From the Stacks
By Carol Ann Robb, PPL Reference Librarian
Kansas literature often gets a bad rap. No doubt people who call us “flyover country” don’t even think there is such a thing. About the only book related to our state that comes to mind for most people is “The Wizard of Oz” and even then folks say, “Dorothy just wanted to get out of Kansas.” To which I respond, “but the book is about her desire to return home.” (“In Cold Blood” is the other well-known Kansas literary work, which probably isn’t the best PR for the state, but it is a good read).

There’s so many books set in Kansas—some better than others—and/or books written by Kansans and I have felt duty-bound to promote them. Because I’m very nerdy when it comes to books and reading, I’ve enjoyed attending the Kansas Book Festival and listening to various authors speak about their books.

I try to make sure our collection holds most of the titles on the annual Kansas Notable Books lists. Hosting authors here at the library gives me a rush—they are my rock stars. From A (Tom Averill) to Y (Max Yoho) and in-between, there are Kansas authors on our shelves writing in various genres and nonfiction subjects for all ages.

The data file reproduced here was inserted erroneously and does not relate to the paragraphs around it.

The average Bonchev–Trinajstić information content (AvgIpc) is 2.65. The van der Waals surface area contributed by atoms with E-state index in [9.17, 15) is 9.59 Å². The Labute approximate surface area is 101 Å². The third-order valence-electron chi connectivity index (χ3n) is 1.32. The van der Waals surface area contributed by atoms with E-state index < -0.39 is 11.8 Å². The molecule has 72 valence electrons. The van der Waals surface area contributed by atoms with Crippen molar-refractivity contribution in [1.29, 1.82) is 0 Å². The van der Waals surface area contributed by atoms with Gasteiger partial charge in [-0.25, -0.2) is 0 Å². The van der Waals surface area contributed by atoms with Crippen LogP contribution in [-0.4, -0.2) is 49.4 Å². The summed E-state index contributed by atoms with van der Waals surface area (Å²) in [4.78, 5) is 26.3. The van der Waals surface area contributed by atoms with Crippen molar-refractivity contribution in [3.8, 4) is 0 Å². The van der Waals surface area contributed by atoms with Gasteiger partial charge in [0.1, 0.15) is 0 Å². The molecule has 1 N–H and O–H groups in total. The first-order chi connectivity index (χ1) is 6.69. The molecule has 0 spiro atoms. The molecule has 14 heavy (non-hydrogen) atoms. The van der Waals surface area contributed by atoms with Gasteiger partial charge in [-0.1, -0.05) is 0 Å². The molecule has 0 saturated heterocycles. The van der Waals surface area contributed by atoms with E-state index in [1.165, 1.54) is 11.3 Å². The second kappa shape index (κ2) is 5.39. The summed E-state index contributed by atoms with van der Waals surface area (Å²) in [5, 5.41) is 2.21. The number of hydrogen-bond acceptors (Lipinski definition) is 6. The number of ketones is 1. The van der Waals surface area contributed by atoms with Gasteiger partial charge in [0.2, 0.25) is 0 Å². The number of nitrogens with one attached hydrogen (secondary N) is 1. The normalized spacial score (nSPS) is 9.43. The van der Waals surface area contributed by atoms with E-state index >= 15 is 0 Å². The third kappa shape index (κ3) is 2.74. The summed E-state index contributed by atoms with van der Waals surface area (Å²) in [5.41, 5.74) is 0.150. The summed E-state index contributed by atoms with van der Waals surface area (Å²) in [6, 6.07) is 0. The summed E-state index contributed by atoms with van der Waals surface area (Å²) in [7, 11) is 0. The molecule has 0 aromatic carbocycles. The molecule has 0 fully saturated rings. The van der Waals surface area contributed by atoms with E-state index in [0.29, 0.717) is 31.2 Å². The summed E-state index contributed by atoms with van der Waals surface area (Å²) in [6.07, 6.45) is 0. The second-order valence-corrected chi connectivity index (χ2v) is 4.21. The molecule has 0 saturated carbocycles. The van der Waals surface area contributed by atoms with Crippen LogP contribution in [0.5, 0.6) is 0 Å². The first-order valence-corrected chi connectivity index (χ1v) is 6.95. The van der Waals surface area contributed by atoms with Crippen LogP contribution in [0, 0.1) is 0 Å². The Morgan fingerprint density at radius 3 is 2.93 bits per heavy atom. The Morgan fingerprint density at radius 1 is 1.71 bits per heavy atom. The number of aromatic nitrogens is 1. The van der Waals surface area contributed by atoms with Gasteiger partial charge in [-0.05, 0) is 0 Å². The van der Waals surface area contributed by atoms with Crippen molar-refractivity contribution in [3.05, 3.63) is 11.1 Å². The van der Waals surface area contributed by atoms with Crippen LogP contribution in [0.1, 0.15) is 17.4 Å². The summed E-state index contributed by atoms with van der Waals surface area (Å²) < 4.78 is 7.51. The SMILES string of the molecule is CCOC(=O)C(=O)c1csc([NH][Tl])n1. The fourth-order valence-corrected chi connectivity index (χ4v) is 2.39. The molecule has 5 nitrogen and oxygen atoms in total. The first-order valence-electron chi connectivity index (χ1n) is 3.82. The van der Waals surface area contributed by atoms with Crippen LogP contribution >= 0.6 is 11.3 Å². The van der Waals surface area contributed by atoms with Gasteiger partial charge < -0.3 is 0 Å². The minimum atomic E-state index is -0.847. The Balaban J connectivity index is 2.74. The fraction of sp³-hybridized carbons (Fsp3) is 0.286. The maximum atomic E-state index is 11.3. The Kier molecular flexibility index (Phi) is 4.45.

Many of you may not be aware we have a special Kansas section with shelves full of mostly non-fiction titles. Many are first-person accounts, both historical and modern-day, of growing up and living in Kansas. Want to learn about Kansas oddities or outlaws or the inland sea that once covered our state? Well, I can grab you a book about those. Perhaps you’d rather read a biography of famous Kansans—we have those, too.

The historian part of me wants everyone to learn about our state—the good and the bad. The motto, “Ad Astra per Aspera” (To the Stars Through Difficulties) is so appropriate when you know the the history and background of Kansas statehood. Here’s a bit of trivia for you: James Buchanan was president when Kansas became the 34th state on January 29, 1861—not Abraham Lincoln. Although elected in November of 1860, Lincoln did not take the oath of office until March 4, 1861. Most people assume it was Lincoln; if they read books about Kansas, they’d know.

If you’re out and about on Monday, stop by the library and grab a book off our Kansas display. I might even sing “Home on the Range” for you.